• JGabriel says:

            Heh. Point taken.

            Although I do care a little bit about the “We shouldn’t act like Republicans angle,” ultimately we have to play by the same ground rules as they do unless, and until, the rules are changed.

            • watercarrier4diogenes says:

              and it’s not likely that those rules would have much chance of changing if the Rethugs aren’t feeling a little pain, at least enough to see the ‘error of their ways’. Not that they wouldn’t try to revert the rules to what they are now if they ever saw it would be advantageous.

    • emptywheel says:

      Eh. I think it’s a fine idea for people who aren’t really party activists or real Obama or Edwards supporters. But for those who are, I really think they ought to vote uncommitted simply because it’s the only way to make hte primary less of a clusterfuck than it is.

      I voted for McCain in 2000, and would do so again if the circumstances were the same (the Dem nominee was already decided, and I thought it worthwhile to have a campaign finance person in the race). But I won’t do it this time. I think I’ll vote uncommitted.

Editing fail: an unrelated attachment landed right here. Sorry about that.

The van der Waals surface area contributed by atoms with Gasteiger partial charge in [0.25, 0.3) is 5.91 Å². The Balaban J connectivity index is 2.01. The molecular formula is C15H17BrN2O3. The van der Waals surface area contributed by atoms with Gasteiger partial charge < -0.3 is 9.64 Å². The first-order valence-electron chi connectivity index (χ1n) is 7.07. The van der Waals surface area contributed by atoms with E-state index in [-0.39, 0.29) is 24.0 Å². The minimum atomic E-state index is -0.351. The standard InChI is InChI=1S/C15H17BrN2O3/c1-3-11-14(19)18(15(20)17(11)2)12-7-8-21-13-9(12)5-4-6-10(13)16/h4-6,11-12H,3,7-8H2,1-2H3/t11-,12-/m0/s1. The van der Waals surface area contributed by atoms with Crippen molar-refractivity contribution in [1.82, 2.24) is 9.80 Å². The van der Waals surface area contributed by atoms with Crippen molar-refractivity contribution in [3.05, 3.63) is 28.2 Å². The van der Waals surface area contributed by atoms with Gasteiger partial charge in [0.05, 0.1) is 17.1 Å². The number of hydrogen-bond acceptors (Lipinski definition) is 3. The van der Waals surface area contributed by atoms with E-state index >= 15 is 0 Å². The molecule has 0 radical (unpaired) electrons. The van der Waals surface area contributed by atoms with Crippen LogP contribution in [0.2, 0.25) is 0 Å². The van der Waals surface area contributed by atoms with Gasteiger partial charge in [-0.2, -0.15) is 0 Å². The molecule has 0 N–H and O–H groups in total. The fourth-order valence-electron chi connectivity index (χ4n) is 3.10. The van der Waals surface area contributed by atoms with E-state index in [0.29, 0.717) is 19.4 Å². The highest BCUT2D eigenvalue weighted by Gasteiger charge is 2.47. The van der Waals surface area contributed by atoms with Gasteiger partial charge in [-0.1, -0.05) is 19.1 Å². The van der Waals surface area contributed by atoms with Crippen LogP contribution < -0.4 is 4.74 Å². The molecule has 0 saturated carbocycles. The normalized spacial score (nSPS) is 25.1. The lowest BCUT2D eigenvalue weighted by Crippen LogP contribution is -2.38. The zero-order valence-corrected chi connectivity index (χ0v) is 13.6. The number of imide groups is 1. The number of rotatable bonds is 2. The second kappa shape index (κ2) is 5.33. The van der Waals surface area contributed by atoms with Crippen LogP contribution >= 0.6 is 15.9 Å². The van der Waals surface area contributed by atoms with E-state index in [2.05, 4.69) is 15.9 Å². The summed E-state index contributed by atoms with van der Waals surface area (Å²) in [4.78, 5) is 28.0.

12. JGabriel says:


    I voted for McCain in 2000, and would do so again if the circumstances were the same (the Dem nominee was already decided, and I thought it worthwhile to have a campaign finance person in the race).

    That makes sense.

    Allegedly, Huckabee has been calling Democrats in MI, slaggin Romney, and asking them to cross-register and vote for him. (Not sure how much credence to give that claim; it was reported by ‘Ross In Detroit’ in the TPM comments section.)

    Outside of anything having to do with the Kos call to action, if Huckabee is making such calls, it does seem like a good reason for some Dems to register in the Pug Prime and cast a protest vote for Romney.

    • emptywheel says:

      You know, if Huck can find me, that might tip me over into Romney land. Otherwise, I’m uncommitted.

      To date, I’ve gotten inundated with the Mitt commercials, but have received just one mailer–from McCain, for whom, after all, I actually have voted for once.

      • bmaz says:

        Thats hilarious. I have voted in every election St. McPompous has run in, with him on the ballot every time, since he walked out on his first wife and plopped his crappy bag down here; and you have voted for him more than I have.

  13. JGabriel says:

    Huh. Now *I’ve* got the ambiguous pronoun error.